How can one find the geometric meaning of a matrix-column pair ? Large parts of the following recipe apply not only to crystallographic symmetry operations but also to general isometries.

- One must know the reference coordinate system of the matrix-column
pair. Without this knowledge a geometric evaluation is impossible.
Example. The matrix (in IT A shorthand notation) describes a 6-fold anti-clockwise rotation if referred to a hexagonal basis. If referred to an orthonormal basis it does not describe an isometry at all but contains a shearing component.

- The matrix part is evaluated first.
In general the coefficients of the matrix depend on the choice of the basis; a change of basis changes the coefficients, see Section 5.3.2. However, there are geometric quantities which are independent of the basis. Correspondingly, there exist characteristic numbers of a matrix from which the geometric features may be derived and

*vice versa*.- The preservation of the `handedness' of an object,
*i.e.*the question if the symmetry operation is a rotation or rotoinversion is a geometric property. The corresponding property of the matrix is its determinant: - The
*angle of rotation*. It does not depend on the coordinate basis. The corresponding invariant of the matrixis the**W***trace*, it is defined by. The rotation angle of the rotation or of the rotation part of a rotoinversion can be calculated from the trace by the formula

The sign is used for rotations, the sign for rotoinversions.

- The preservation of the `handedness' of an object,

One can list this correlation in a table

tr()W |
3 | 2 | 1 | 0 | 0 | 1 | ||||

type | 1 | 6 | 4 | 3 | 2 | |||||

order | 1 | 6 | 4 | 3 | 2 | 2 | 6 | 4 | 6 | 2 |

By this table the type of operation may be found, as far as it is
determined by the matrix part. For example, one takes from the table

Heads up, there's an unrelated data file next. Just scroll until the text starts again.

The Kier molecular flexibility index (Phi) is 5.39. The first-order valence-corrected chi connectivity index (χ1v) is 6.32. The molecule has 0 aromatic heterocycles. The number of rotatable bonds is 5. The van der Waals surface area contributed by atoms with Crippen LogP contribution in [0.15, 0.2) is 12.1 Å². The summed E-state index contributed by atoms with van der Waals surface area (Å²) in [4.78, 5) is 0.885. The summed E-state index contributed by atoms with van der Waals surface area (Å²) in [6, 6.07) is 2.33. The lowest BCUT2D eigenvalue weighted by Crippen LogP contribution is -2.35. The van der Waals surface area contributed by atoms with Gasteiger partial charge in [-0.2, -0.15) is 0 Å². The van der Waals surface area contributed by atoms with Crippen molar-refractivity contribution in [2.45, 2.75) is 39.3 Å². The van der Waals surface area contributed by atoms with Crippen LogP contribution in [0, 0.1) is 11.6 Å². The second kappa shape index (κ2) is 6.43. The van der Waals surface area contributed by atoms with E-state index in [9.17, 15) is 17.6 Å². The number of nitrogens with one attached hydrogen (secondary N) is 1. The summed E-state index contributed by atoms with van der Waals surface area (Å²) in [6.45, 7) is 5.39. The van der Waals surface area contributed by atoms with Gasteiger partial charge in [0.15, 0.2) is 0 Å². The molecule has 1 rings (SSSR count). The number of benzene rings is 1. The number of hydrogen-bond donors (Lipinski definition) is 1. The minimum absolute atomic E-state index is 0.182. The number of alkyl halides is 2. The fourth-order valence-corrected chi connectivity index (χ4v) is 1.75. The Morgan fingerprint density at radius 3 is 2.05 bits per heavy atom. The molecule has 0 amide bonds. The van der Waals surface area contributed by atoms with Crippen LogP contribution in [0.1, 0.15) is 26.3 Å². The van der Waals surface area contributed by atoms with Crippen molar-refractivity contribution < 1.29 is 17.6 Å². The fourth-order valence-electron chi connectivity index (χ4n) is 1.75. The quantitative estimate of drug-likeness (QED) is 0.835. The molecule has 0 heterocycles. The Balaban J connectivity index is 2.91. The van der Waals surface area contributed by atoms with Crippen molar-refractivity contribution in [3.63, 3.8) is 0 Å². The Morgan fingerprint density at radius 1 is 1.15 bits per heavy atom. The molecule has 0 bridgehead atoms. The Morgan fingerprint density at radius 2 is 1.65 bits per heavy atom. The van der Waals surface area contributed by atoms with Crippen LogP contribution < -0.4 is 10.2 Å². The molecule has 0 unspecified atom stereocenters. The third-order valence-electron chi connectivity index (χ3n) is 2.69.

that a specific operation is a two-fold rotation but one does not
know if the operation is a rotatation or a screw rotation, what the
direction of the rotation axis is and where it is located in space.
This characterization will be done in the following list for the
*crystallographic symmetry operations*.

- Type 1 or : no preferred direction
- All other symmetry operations have a preferred axis (the
*rotation*or*rotoinversion axis*). The directionof this axis may be determined from the equation**u**

The sign is for rotations, the sign for rotoinversions.For type , reflections or glide reflections,

is the direction of the normal of the (glide) reflection plane.**u** - If
is the matrix of a rotation of order or of a reflection (), then , and one determines the**W***intrinsic translation part*, also called*screw part*or*glide part*by*screw*or*glide vector*. This vector is invariant under the symmetry operation: : Indeed, multiplication withpermutes only the terms on the right side of equation 5.2.5. Thus, the screw vector of a screw rotation is parallel to the screw axis. The glide vector of a glide reflection is left invariant for the same reason. Therefore, it is parallel to the glide plane.**W**If

The column is called the=**t**holds, then (**o**,**W**) describes a**w***rotation*or*reflection*. For , (,**W**) describes a**w***screw rotation*or*glide reflection*. One forms the so-called*reduced operation*by subtracting the*intrinsic translation part*/k from (**t**,**W**):**w**

*location part*because it determines the position of the rotation or screw-rotation axis or of the reflection or glide-reflection plane in space.If

is a diagonal matrix,**W***i.e.*if only the coefficients are non-zero, then either is and is a screw or glide component, or and is a location component. Ifis not a diagonal matrix, then the location part has to be calculated according to equation 5.2.6.**W** - The
*fixed points*are obtained by solving the equation

Equation (5.2.7) has a unique solution for all rotoinversions (including , excluding ). There is a 1-dimensional set of solutions for rotations (the rotation axis) and a 2-dimensional set of solutions for reflections (the mirror plane). For screw rotations and glide reflections, there are no solutions: there are no fixed points. However, a solution is found for the reduced operation,*i.e.*after subtraction of the intrinsic translation part, by equation 5.2.8

The formulae of this section enable the user to find the geometric contents
of any symmetry operation. In reality, IT A have provided the necessary
information for all symmetry operations which are listed in the plane-group
or space-group tables. The entries of the General position are numbered.
The geometric meaning of these entries is listed under the same number in
the block **Symmetry operations** in the tables of IT A. The explanation
of the symbols for the symmetry operations is found in Sections 2.9 and 11.2
of IT A.

The section shall be closed with an exercise.

Problem 2B. Symmetry described by matrix-column
pairs.

For the solution, see p. .

The matrix-column pairs (* A*,

Question

**(viii)**- Determine the geometric meaning of the
matrix-column pairs
(

,**A**), (**a**,**B**), (**b**,**C**), and (**c**,**D**).**d**

**Copyright © 2002 International Union of
Crystallography**